The plaintiff on-line consumer products reviewer sued the defendant information-technology firm after the plaintiff’s site kept malfunctioning. The plaintiff sued for breach of the parties’ written consulting agreement and joined claims for wilfull and wanton conduct and fraudulent concealment.
The plaintiff alleged that defendant’s negligence in installing and maintaining the site resulted in decreased customer traffic resulting in lost revenue. The defendant moved to dismiss all claims except for the breach of contract count.
Result: Motion granted.
The Court rejected plaintiff’s breach of warranty claim failed because it was premised on a warranty – to comply with the standard of care of an experienced IT company – that didn’t exist in the parties’ contract.
In Illinois, an express warranty is contractual in nature and the specific warranty text will govern the parties rights and duties. Here, the consulting contract contained broad disclaimers of express and implied warranties as well as an integration clause.
Illinois courts enforce warranty disclaimers as long as they’re conspicuous (e.g. bold, ALLCAPS language) and integration clauses are routinely applied to prevent contracting parties from trying to change a contract’s clear wording by citing prior oral statements related to the contract’s subject matter. (**2-3).
The Court struck the plaintiff’s negligence and willful and wanton counts based on the economic loss rule. The economic-loss doctrine prevents a party from suing in tort to recover economic damages that are based on a breach of contract.
So, if a contract involving a defective product exists, and the plaintiff alleges that the product defect caused disappointed commercial expectations, the plaintiff’s remedy lies in breach of contract; not in negligence or in another tort theory.
The Court found that the a contract clearly governed the parties’ relationship and the plaintiff’s claimed damages to its on-line presence, goodwill, reputation and its brand were purely intangible and economic in nature.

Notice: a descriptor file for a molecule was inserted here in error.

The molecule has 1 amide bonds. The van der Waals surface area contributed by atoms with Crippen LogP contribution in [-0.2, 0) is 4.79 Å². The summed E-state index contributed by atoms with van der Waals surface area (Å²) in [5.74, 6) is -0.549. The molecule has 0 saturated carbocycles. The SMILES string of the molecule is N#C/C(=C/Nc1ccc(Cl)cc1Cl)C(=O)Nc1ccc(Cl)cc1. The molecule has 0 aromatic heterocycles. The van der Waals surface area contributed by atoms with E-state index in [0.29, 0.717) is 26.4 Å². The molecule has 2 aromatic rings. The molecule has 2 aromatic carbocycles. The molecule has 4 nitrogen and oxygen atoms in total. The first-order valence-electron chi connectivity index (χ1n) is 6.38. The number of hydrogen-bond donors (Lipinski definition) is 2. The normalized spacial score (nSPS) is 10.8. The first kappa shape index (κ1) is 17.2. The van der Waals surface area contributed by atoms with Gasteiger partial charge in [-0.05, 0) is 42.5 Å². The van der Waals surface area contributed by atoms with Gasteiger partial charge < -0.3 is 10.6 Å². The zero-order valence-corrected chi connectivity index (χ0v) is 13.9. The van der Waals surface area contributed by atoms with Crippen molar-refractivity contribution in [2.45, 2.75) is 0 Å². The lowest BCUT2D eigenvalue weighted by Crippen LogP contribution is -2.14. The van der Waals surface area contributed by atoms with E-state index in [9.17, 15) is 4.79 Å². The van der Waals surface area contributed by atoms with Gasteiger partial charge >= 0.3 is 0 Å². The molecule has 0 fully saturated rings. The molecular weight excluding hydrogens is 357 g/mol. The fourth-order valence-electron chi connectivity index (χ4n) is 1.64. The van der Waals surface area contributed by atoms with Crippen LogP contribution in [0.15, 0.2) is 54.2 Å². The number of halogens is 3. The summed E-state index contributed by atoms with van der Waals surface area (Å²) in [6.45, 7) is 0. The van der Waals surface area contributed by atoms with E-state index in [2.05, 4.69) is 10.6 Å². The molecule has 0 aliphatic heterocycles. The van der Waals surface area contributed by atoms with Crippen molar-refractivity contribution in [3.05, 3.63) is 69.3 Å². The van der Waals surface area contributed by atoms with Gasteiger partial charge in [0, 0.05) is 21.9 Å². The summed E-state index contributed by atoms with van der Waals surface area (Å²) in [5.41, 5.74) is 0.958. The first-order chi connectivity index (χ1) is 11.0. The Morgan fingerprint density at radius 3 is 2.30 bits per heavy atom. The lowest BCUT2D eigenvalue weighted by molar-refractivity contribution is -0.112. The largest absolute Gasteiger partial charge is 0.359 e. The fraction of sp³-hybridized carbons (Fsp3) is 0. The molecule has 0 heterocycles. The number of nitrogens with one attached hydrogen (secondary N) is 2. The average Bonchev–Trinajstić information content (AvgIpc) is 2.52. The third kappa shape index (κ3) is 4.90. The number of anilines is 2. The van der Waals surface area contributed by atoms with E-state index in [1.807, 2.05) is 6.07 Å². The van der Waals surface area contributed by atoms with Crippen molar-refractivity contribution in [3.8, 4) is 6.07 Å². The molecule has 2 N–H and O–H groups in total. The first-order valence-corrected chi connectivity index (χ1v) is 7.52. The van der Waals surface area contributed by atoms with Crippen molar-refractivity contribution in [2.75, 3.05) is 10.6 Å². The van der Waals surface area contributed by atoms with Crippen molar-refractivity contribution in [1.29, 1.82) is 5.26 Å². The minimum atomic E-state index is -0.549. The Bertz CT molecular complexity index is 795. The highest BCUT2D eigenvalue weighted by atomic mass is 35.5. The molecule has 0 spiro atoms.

An exception to the economic loss rule involves an action alleging negligent misrepresentation. This exception applies where a defendant is “in the business of supplying information for the guidance of others in their business transactions.” Other economic loss exceptions include the fraud and sudden and dangerous occurrence exceptions.
Here, the negligent misrepresentation exception didn’t apply. The defendant was hired to provide a product (software) and services (tech assistance) – not information (this in spite of the ironic “information-technology” title).
Since the contract’s primary purpose was for the defendant to supply software and technical services to the plaintiff, the negligent misrepresentation exception wasn’t triggered. Any information provided by the defendant was purely tangential or “secondary” to the main purpose of the contract.
The Court also nixed the plaintiff’s “extra-contractual” duty argument: that defendant owed a duty of care outside the scope of the written contract. The only situations that an extra-contractual duty applies are in professional malpractice suits (e.g., a legal malpractice case) where the defendant owes a fiduciary duty to a comparatively vulnerable plaintiff.
The Court noted that there was no case-sanctioned practice or custom of allowing professional malpractice claims against IT developers and no law that saddled them with fiduciary duties to their customers.
– Warranty disclaimers are valid and enforced so long as they’re clear and conspicuous;
– The economic loss rule bars tort claims against a defendant who provides a mix of goods and information if the information is secondary to the supplier of goods or services.